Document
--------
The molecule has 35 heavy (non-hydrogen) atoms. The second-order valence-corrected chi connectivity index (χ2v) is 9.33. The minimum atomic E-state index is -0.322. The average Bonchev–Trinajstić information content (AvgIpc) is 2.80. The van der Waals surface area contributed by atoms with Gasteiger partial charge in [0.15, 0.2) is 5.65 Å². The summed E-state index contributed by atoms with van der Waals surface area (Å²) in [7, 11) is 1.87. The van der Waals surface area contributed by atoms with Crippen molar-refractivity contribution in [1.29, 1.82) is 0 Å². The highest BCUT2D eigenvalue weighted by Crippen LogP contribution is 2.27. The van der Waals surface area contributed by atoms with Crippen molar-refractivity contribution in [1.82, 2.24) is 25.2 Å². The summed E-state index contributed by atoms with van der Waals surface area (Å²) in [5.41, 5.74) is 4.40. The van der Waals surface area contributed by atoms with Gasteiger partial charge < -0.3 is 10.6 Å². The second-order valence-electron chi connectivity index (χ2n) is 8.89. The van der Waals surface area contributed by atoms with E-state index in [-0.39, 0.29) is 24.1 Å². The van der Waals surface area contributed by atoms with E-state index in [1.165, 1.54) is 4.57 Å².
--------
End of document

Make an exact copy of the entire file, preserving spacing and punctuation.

The molecule has 35 heavy (non-hydrogen) atoms. The second-order valence-corrected chi connectivity index (χ2v) is 9.33. The minimum atomic E-state index is -0.322. The average Bonchev–Trinajstić information content (AvgIpc) is 2.80. The van der Waals surface area contributed by atoms with Gasteiger partial charge in [0.15, 0.2) is 5.65 Å². The summed E-state index contributed by atoms with van der Waals surface area (Å²) in [7, 11) is 1.87. The van der Waals surface area contributed by atoms with Crippen molar-refractivity contribution in [1.29, 1.82) is 0 Å². The highest BCUT2D eigenvalue weighted by Crippen LogP contribution is 2.27. The van der Waals surface area contributed by atoms with Crippen molar-refractivity contribution in [1.82, 2.24) is 25.2 Å². The summed E-state index contributed by atoms with van der Waals surface area (Å²) in [5.41, 5.74) is 4.40. The van der Waals surface area contributed by atoms with Gasteiger partial charge < -0.3 is 10.6 Å². The second-order valence-electron chi connectivity index (χ2n) is 8.89. The van der Waals surface area contributed by atoms with E-state index in [-0.39, 0.29) is 24.1 Å². The van der Waals surface area contributed by atoms with E-state index in [1.165, 1.54) is 4.57 Å².